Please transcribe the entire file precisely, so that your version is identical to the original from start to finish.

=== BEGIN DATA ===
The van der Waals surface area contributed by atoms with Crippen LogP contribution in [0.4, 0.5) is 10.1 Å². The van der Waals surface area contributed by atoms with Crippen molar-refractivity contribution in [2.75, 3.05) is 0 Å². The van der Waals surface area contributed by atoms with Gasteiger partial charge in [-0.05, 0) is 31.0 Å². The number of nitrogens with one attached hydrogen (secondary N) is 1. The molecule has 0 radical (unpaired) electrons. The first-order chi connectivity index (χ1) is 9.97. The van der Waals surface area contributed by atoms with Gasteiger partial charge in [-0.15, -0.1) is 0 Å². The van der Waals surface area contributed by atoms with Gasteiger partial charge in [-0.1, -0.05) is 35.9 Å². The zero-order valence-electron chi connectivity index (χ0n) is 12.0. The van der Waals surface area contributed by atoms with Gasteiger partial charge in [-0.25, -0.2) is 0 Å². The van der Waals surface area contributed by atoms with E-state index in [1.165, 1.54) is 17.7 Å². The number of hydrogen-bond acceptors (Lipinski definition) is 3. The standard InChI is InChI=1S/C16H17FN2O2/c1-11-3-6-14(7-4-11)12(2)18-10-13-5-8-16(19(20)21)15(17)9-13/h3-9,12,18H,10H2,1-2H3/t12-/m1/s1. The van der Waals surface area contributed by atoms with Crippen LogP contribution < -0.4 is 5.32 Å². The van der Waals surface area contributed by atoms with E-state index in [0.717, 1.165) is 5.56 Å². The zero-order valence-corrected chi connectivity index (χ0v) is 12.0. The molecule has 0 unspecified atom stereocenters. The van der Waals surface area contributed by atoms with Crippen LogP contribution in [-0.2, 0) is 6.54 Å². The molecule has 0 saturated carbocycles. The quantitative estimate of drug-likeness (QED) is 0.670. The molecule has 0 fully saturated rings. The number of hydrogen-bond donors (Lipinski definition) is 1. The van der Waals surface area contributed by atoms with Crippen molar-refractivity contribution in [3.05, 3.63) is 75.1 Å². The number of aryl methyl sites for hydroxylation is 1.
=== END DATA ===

The van der Waals surface area contributed by atoms with Crippen LogP contribution in [0.4, 0.5) is 10.1 Å². The van der Waals surface area contributed by atoms with Crippen molar-refractivity contribution in [2.75, 3.05) is 0 Å². The van der Waals surface area contributed by atoms with Gasteiger partial charge in [-0.05, 0) is 31.0 Å². The number of nitrogens with one attached hydrogen (secondary N) is 1. The molecule has 0 radical (unpaired) electrons. The first-order chi connectivity index (χ1) is 9.97. The van der Waals surface area contributed by atoms with Gasteiger partial charge in [-0.15, -0.1) is 0 Å². The van der Waals surface area contributed by atoms with Gasteiger partial charge in [-0.1, -0.05) is 35.9 Å². The zero-order valence-electron chi connectivity index (χ0n) is 12.0. The van der Waals surface area contributed by atoms with Gasteiger partial charge in [-0.25, -0.2) is 0 Å². The van der Waals surface area contributed by atoms with E-state index in [1.165, 1.54) is 17.7 Å². The number of hydrogen-bond acceptors (Lipinski definition) is 3. The standard InChI is InChI=1S/C16H17FN2O2/c1-11-3-6-14(7-4-11)12(2)18-10-13-5-8-16(19(20)21)15(17)9-13/h3-9,12,18H,10H2,1-2H3/t12-/m1/s1. The van der Waals surface area contributed by atoms with Crippen LogP contribution < -0.4 is 5.32 Å². The van der Waals surface area contributed by atoms with E-state index in [0.717, 1.165) is 5.56 Å². The zero-order valence-corrected chi connectivity index (χ0v) is 12.0. The molecule has 0 unspecified atom stereocenters. The van der Waals surface area contributed by atoms with Crippen LogP contribution in [-0.2, 0) is 6.54 Å². The molecule has 0 saturated carbocycles. The quantitative estimate of drug-likeness (QED) is 0.670. The molecule has 0 fully saturated rings. The number of hydrogen-bond donors (Lipinski definition) is 1. The van der Waals surface area contributed by atoms with Crippen molar-refractivity contribution in [3.05, 3.63) is 75.1 Å². The number of aryl methyl sites for hydroxylation is 1.